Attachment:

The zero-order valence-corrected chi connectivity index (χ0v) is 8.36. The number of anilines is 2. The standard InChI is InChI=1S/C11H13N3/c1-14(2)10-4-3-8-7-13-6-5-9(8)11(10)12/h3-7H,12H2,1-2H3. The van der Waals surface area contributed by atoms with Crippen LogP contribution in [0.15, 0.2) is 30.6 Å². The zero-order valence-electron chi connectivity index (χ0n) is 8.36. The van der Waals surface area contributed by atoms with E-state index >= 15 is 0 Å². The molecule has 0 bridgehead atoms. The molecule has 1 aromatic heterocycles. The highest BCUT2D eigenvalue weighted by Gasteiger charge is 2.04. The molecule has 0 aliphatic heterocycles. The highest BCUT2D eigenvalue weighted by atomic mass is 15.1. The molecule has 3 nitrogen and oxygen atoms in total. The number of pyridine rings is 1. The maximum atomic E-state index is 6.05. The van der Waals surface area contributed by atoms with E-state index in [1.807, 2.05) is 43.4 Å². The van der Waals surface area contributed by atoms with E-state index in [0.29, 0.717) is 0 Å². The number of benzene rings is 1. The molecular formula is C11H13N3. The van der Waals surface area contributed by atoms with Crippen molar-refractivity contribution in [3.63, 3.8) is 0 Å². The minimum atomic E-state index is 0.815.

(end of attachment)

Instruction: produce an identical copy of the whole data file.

The zero-order valence-corrected chi connectivity index (χ0v) is 8.36. The number of anilines is 2. The standard InChI is InChI=1S/C11H13N3/c1-14(2)10-4-3-8-7-13-6-5-9(8)11(10)12/h3-7H,12H2,1-2H3. The van der Waals surface area contributed by atoms with Crippen LogP contribution in [0.15, 0.2) is 30.6 Å². The zero-order valence-electron chi connectivity index (χ0n) is 8.36. The van der Waals surface area contributed by atoms with E-state index >= 15 is 0 Å². The molecule has 0 bridgehead atoms. The molecule has 1 aromatic heterocycles. The highest BCUT2D eigenvalue weighted by Gasteiger charge is 2.04. The molecule has 0 aliphatic heterocycles. The highest BCUT2D eigenvalue weighted by atomic mass is 15.1. The molecule has 3 nitrogen and oxygen atoms in total. The number of pyridine rings is 1. The maximum atomic E-state index is 6.05. The van der Waals surface area contributed by atoms with E-state index in [1.807, 2.05) is 43.4 Å². The van der Waals surface area contributed by atoms with E-state index in [0.29, 0.717) is 0 Å². The number of benzene rings is 1. The molecular formula is C11H13N3. The van der Waals surface area contributed by atoms with Crippen molar-refractivity contribution in [3.63, 3.8) is 0 Å². The minimum atomic E-state index is 0.815.